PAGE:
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Economic Growth before the Civil War Walton and Rockoff Ch 7-8.

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Presentation on theme: "Economic Growth before the Civil War Walton and Rockoff Ch 7-8."— Presentation transcript:

1 Economic Growth before the Civil War Walton and Rockoff Ch 7-8

2 Overview What happened to economic growth before the Civil War? Agreement after 1840. Lots of estimates before 1840 – Census does not collect data on agricultural production until 1840. Since most of population is employed in agriculture, estimates before this time are base on limited data.

3 Walton and Rockoff rely on trade data. Trade data shows that the % trade to Britain and its colonies declines Volume of trade increases, but per capita exports do not change much Lots of disruption to trade International Trade is important but not crucial

4 Why does trade increase? Removing trade restrictions reduces cost of imports and exports Constitution clarifies trade law Structural change in Textile industry – 1793, Eli Witney invents the cotton gin which reduces the cost of cotton, raw material – Industrial Revolution in Great Britain centers on textile production which increases productivity – leads to increase the demand for cotton grown in US

5 What about GDP per capita Paul David “The Growth of Real Product in the United States before 1840:New Evidence, Controlled Conjectures,” Journal of Economic History 27 (June 1967) David begins with the statement “Prevailing scholarly opinion evinces disturbing symptoms of latent schizophrenia on the subject of economic growth in antebellum United States.”


7 David’s estimates David begins with a simple identity that can be estimated with data available Three separate episodes of growth from 1790 to 1860. – 1.6 % Per year growth in per capita income, ends with the trade embargo of 1807 and continuing through the War of 1812. – mid 1820’s to mid 1830’s-2.5% per year in per capita growth. – 1845 to 1860- 2.1 % per year. – Overall increase of about 50% from 1800 to 1840.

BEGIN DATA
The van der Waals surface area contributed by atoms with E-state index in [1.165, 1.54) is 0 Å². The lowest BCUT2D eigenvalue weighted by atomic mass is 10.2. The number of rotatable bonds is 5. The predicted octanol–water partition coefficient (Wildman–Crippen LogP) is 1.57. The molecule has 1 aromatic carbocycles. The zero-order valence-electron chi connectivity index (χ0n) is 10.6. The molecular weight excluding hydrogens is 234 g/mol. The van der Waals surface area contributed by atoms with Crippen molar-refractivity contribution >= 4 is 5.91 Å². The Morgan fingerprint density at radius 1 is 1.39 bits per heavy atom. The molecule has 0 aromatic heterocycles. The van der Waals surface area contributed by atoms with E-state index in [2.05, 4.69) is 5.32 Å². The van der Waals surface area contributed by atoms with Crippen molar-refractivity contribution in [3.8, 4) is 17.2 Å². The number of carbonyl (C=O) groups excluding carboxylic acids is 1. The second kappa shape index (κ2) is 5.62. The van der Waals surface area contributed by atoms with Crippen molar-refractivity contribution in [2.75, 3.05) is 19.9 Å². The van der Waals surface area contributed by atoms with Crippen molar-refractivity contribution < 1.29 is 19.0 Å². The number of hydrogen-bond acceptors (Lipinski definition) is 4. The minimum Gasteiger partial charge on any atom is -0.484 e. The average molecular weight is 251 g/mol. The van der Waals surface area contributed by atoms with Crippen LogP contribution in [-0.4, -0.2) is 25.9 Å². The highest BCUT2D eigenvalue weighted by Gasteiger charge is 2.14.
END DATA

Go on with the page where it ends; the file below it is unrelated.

8 Why does trade increase economic growth ? Comparative advantage- allows the good to be produced by the lowest cost producer Specialization and trade go together Less costly for US to specialize in cotton production and buy cotton cloth from Britain. When trade is disrupted by Napoleonic Wars, Jefferson’s trade embargo and War 1812, rate of growth of US economy declines

9 Trade Embargo Not all sectors of the economy are hurt Manufacturers in the US gain from the embargo and trade disruptions caused by the War of 1812

10 Simple model of economic growth Production Possibilities Frontier (PPF) shows the combinations of goods and services which can be produced using the existing technology and existing resources Because resources are scarce, choices must be made between alternatives PPF shows available choices

11 PPF for economy with lots of producers B W Shows combinations of bread and water which economy could produce with existing resources. Slope of PPF is opportunity cost Lowest cost producers produce first Slope goes from flat to steep Trade allows country to move off PPF

12 PPF for economy with lots of producers B W More resources (land, labor capital) cause curve to shift. Technological change also shifts curve may change its slope